• Pretend It's a City

    Pretend It's a City

    ★★★★

    There’s nowhere else like New York, there’s no one else like Fran.

  • A Teacher

    A Teacher

    ★★½

    I really liked Hannah Fidell’s own adaptation of this initial film as an FX series, and was pleasantly struck by this version.

    Unlike the series that followed this film (which chronicles a teacher engaging in an illicit affair with a student with different characters), this plays out as pure horror. Fidell’s direction lingers in scenes with no soundtrack, allowing the moment to play as it would in life, silence filling the space and sitting with you in the truth of…

  • Black Bear

    Black Bear

    ★★★★

    Gorgeous showcase of Aubrey Plaza’s talent; a sharp and trippy reflection on the costs of creativity.

  • Catfish

    Catfish

    ★★★

    Nev is a terrible person but this tiny goblin of a film is highly re-watchable for me. the scene in which Nev reads his sexts aloud to his brother in all earnest while wearing his retainer is why god made celluloid

  • A Teacher

    A Teacher

    ★★★

    "When in 2019 comedian Aziz Ansari was accused of assault by a woman, he responded that he was “surprised” to learn she was “uncomfortable” during their date, claiming to have misunderstood that the woman did not want to engage in a sexual act she felt forced to participate in. It was a pinpoint in the #MeToo movement that revealed the grey areas of consent at the centre of many instances of assault: that two people can live through the same situation but have experienced it completely differently."

    An excerpt from my full review on Screen Queens.

  • Arrival

    Arrival

    ★★★★

    This review may contain spoilers. I can handle the truth.

    When I first saw Arrival upon its release in theaters, I was captivated in that amazing "seeing a movie in theaters" way where every breath and beat of the score means the entire world to you while you sit in that black box and feel the pulses of the audience watching alongside you.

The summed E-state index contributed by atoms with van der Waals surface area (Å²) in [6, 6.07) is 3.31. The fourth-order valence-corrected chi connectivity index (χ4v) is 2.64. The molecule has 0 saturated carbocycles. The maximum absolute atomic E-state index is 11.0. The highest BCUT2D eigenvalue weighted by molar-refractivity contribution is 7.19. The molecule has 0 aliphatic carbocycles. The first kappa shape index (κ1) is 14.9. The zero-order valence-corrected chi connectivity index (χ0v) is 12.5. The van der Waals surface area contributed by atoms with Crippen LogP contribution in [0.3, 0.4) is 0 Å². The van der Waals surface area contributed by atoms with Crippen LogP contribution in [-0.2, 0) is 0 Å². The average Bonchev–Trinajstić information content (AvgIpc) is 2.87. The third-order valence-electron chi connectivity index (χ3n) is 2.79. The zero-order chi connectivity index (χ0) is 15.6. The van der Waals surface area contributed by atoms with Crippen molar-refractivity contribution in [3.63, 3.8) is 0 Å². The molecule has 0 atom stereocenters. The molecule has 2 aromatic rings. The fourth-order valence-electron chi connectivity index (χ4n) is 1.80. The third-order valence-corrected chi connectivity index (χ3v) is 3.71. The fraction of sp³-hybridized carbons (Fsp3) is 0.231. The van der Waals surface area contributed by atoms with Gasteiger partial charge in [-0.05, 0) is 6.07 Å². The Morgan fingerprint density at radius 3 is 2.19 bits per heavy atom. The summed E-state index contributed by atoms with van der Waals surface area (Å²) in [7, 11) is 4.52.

At this first re-watch in my quarantined living room, some of the dialogue and performances read a bit more goofy; no longer swept up in the drama…

  • Mank

    Mank

    ★★½

    hmmmmmmmmmmmmm it was OK. Gary was very good although why it was decided an anti-semite would be a suitable fit for this or any future role is some hollywood bullshit. A charming homage with wit and an obvious admiration for the subject matter but not a particularly thrilling or interesting take on what could have been an excellent You Must Remember This episode come to life.

  • Nightcrawler

    Nightcrawler

    ★★★★

    This movie is bonkers and I love it. It’s so fucking dark and sad and creepy and has Bill Paxton and I suggest one general watch then a re-watch wherein you only look at Gyllenhaal’s eyes. What I’m asking is do you like Mexican food, Nina?

  • Sideways

    Sideways

    ★★★★

    One day I’m going to write about how both the creator and director of this film hate women but today I literally went to the wine shop for a Vouvray just before my re-watch of this and I hope one day someone will complain about my 10 minute lecture on how much I love this film who gives a fuck!!!!

  • I'm Thinking of Ending Things

    I'm Thinking of Ending Things

    It’s not new to say that Kauffman movies are fascinating in concept, painfully tedious in execution, but here’s another review saying so.

  • Baby God

    Baby God

    ★★★

    There is a moment in the film that best sums up its style and story when a male doctor shows the camera an iPhone photo of a woman’s vagina.

    The director explores a kaleidoscope of reasons that a man could do such horrors to a woman and I won’t be able to shake the uneasiness of this piece for a long time.

  • The Queen's Gambit

    The Queen's Gambit

    ★★★★

    Fellow Letterboxder /bratpitt has the actual perfect review for this but I will add some spare notes here: It's great! Anya is a joypunintended and the handling of what bisexuality feels and looks like for someone just suddenly tuning into that about themselves was welcome. Harmon is a GREAT character and some nuance would have been improved by a womxn-identifying writer/director but all-in-all this was a treat.